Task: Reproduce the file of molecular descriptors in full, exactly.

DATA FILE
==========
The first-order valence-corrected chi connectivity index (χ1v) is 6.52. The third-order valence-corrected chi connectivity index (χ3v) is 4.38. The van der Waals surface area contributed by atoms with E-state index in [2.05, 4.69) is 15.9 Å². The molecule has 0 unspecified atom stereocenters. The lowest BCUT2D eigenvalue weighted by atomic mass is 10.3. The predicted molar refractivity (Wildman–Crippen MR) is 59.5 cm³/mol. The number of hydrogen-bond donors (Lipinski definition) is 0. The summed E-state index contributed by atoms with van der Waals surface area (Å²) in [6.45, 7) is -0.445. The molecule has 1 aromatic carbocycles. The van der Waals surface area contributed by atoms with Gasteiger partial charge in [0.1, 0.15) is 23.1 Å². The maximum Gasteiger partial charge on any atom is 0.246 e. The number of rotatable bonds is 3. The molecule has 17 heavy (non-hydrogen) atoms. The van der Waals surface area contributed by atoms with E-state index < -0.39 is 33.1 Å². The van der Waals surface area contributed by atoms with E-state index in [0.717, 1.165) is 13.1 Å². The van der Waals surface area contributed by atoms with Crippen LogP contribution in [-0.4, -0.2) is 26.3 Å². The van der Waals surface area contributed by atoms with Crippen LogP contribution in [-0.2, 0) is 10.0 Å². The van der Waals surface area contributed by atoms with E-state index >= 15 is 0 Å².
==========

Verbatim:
The first-order valence-corrected chi connectivity index (χ1v) is 6.52. The third-order valence-corrected chi connectivity index (χ3v) is 4.38. The van der Waals surface area contributed by atoms with E-state index in [2.05, 4.69) is 15.9 Å². The molecule has 0 unspecified atom stereocenters. The lowest BCUT2D eigenvalue weighted by atomic mass is 10.3. The predicted molar refractivity (Wildman–Crippen MR) is 59.5 cm³/mol. The number of hydrogen-bond donors (Lipinski definition) is 0. The summed E-state index contributed by atoms with van der Waals surface area (Å²) in [6.45, 7) is -0.445. The molecule has 1 aromatic carbocycles. The van der Waals surface area contributed by atoms with Gasteiger partial charge in [0.1, 0.15) is 23.1 Å². The maximum Gasteiger partial charge on any atom is 0.246 e. The number of rotatable bonds is 3. The molecule has 17 heavy (non-hydrogen) atoms. The van der Waals surface area contributed by atoms with E-state index < -0.39 is 33.1 Å². The van der Waals surface area contributed by atoms with E-state index in [0.717, 1.165) is 13.1 Å². The van der Waals surface area contributed by atoms with Crippen LogP contribution in [-0.4, -0.2) is 26.3 Å². The van der Waals surface area contributed by atoms with Crippen LogP contribution in [-0.2, 0) is 10.0 Å². The van der Waals surface area contributed by atoms with E-state index >= 15 is 0 Å².